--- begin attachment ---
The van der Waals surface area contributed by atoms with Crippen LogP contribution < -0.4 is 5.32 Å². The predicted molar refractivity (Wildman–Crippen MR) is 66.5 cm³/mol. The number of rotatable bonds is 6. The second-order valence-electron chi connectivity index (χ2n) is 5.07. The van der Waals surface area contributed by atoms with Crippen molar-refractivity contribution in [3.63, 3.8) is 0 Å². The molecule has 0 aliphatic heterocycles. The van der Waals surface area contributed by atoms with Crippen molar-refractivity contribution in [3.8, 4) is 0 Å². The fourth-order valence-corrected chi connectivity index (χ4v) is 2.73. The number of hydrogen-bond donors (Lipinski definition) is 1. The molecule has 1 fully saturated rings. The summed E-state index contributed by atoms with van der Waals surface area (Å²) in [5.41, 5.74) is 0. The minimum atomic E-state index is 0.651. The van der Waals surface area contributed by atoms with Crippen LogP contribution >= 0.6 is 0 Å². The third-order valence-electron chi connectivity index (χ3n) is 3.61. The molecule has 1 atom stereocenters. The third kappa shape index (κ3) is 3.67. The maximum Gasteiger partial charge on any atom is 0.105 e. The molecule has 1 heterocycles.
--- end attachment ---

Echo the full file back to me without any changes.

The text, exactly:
The van der Waals surface area contributed by atoms with Crippen LogP contribution < -0.4 is 5.32 Å². The predicted molar refractivity (Wildman–Crippen MR) is 66.5 cm³/mol. The number of rotatable bonds is 6. The second-order valence-electron chi connectivity index (χ2n) is 5.07. The van der Waals surface area contributed by atoms with Crippen molar-refractivity contribution in [3.63, 3.8) is 0 Å². The molecule has 0 aliphatic heterocycles. The van der Waals surface area contributed by atoms with Crippen molar-refractivity contribution in [3.8, 4) is 0 Å². The fourth-order valence-corrected chi connectivity index (χ4v) is 2.73. The number of hydrogen-bond donors (Lipinski definition) is 1. The molecule has 1 fully saturated rings. The summed E-state index contributed by atoms with van der Waals surface area (Å²) in [5.41, 5.74) is 0. The minimum atomic E-state index is 0.651. The van der Waals surface area contributed by atoms with Crippen LogP contribution >= 0.6 is 0 Å². The third-order valence-electron chi connectivity index (χ3n) is 3.61. The molecule has 1 atom stereocenters. The third kappa shape index (κ3) is 3.67. The maximum Gasteiger partial charge on any atom is 0.105 e. The molecule has 1 heterocycles.